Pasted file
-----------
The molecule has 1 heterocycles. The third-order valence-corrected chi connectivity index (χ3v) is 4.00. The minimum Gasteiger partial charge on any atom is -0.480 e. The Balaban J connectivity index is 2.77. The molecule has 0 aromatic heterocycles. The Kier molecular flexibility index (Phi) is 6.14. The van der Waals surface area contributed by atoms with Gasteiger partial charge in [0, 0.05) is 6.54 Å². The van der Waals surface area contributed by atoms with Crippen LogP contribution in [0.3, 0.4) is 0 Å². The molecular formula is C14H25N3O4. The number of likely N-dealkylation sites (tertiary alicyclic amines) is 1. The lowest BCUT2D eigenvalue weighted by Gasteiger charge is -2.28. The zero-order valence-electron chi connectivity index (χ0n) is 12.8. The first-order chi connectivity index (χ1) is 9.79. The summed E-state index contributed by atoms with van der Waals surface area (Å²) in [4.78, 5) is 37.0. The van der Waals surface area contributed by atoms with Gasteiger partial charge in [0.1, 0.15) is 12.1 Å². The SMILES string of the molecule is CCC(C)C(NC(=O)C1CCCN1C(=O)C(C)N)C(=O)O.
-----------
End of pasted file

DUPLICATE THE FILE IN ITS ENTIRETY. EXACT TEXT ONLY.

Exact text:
The molecule has 1 heterocycles. The third-order valence-corrected chi connectivity index (χ3v) is 4.00. The minimum Gasteiger partial charge on any atom is -0.480 e. The Balaban J connectivity index is 2.77. The molecule has 0 aromatic heterocycles. The Kier molecular flexibility index (Phi) is 6.14. The van der Waals surface area contributed by atoms with Gasteiger partial charge in [0, 0.05) is 6.54 Å². The van der Waals surface area contributed by atoms with Crippen LogP contribution in [0.3, 0.4) is 0 Å². The molecular formula is C14H25N3O4. The number of likely N-dealkylation sites (tertiary alicyclic amines) is 1. The lowest BCUT2D eigenvalue weighted by Gasteiger charge is -2.28. The zero-order valence-electron chi connectivity index (χ0n) is 12.8. The first-order chi connectivity index (χ1) is 9.79. The summed E-state index contributed by atoms with van der Waals surface area (Å²) in [4.78, 5) is 37.0. The van der Waals surface area contributed by atoms with Gasteiger partial charge in [0.1, 0.15) is 12.1 Å². The SMILES string of the molecule is CCC(C)C(NC(=O)C1CCCN1C(=O)C(C)N)C(=O)O.